archaebacteria

archaebacteria

[ahr-kee-bak-teer-ee-uh]
plural noun, singular archaebacterium [ahr-kee-bak-teer-ee-uhm] .
a group of microorganisms, including the methanogens and certain halophiles and thermoacidophiles, that have RNA sequences, coenzymes, and a cell wall composition that are different from all other organisms: considered to be an ancient form of life that evolved separately from the bacteria and blue-green algae and sometimes classified as a kingdom.
Also, archaeobacteria [ahr-kee-oh-bak-teer-ee-uh] .


Origin:
1977; < Neo-Latin, equivalent to archae-, irregular for archaeo- archaeo- (perhaps an erroneous Latinizing of Greek arche- arche-) + bacteria bacteria

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World English Dictionary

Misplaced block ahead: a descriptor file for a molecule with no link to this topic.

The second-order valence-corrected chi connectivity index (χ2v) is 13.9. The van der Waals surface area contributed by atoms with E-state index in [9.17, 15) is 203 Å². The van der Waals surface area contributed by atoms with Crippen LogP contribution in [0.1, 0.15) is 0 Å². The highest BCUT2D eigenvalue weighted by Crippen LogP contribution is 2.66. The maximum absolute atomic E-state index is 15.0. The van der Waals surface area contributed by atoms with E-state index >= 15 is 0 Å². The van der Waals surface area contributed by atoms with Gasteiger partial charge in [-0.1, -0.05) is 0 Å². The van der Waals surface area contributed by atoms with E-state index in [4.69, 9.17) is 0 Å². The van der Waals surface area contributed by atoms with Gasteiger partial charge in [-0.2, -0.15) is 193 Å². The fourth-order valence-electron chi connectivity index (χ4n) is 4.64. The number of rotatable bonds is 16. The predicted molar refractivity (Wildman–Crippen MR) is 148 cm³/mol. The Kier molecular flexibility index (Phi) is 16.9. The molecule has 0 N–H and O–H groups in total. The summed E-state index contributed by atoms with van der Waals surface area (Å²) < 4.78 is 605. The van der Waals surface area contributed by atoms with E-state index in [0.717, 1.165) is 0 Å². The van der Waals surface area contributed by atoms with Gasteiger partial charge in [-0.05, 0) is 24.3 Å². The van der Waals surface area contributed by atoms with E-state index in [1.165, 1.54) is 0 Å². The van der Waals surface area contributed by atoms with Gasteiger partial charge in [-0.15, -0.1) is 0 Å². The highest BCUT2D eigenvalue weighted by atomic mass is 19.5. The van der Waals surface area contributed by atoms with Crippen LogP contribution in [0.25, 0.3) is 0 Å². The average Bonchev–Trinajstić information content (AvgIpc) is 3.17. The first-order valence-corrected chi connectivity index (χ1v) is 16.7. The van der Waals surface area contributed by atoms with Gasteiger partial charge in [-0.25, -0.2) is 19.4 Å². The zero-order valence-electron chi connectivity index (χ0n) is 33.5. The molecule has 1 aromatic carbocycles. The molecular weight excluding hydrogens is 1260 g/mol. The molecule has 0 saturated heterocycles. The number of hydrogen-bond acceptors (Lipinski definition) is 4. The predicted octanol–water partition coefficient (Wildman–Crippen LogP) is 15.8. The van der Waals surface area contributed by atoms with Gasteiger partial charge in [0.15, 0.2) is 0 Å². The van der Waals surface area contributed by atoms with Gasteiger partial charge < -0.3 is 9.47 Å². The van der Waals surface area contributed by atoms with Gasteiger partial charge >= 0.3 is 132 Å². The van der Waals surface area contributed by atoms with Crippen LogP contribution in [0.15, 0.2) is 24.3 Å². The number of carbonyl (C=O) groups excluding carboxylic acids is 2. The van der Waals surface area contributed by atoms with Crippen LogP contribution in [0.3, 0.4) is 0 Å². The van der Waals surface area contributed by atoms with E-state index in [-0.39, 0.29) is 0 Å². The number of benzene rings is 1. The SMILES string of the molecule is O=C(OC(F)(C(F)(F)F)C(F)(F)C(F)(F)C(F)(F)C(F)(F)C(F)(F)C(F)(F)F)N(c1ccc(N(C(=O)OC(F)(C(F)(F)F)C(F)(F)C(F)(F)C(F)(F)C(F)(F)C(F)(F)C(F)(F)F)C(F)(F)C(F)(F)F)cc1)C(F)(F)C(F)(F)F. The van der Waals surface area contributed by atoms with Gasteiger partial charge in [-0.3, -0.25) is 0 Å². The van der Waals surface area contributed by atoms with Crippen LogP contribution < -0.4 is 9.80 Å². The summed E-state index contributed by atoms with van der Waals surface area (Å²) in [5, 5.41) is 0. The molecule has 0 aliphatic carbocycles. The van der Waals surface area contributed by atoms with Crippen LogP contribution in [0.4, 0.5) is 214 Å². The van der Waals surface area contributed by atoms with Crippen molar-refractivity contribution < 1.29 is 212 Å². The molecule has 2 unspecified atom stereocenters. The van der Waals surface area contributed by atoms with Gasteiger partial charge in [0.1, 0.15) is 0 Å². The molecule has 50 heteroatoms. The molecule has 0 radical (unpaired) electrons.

archaebacteria (ˌɑːkɪbækˈtɪərɪə)
 
pl n
See archaean (formerly) a group of microorganisms now regarded as members of the Archaea
 
[from archaeo- + bacteria]

Collins English Dictionary - Complete & Unabridged 10th Edition
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Etymonline
Word Origin & History

archaebacteria
pl. of archaebacterium (1977), from archaeo-, from Gk. arkhaios "ancient," from arkhe "beginning" (see archon) + bacterium (see bacteria).
Online Etymology Dictionary, © 2010 Douglas Harper
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American Heritage
Science Dictionary
archaebacterium   (är'kē-bāk-tîr'ē-əm)  Pronunciation Key 
Plural archaebacteria
See archaeon.
The American Heritage® Science Dictionary
Copyright © 2002. Published by Houghton Mifflin. All rights reserved.
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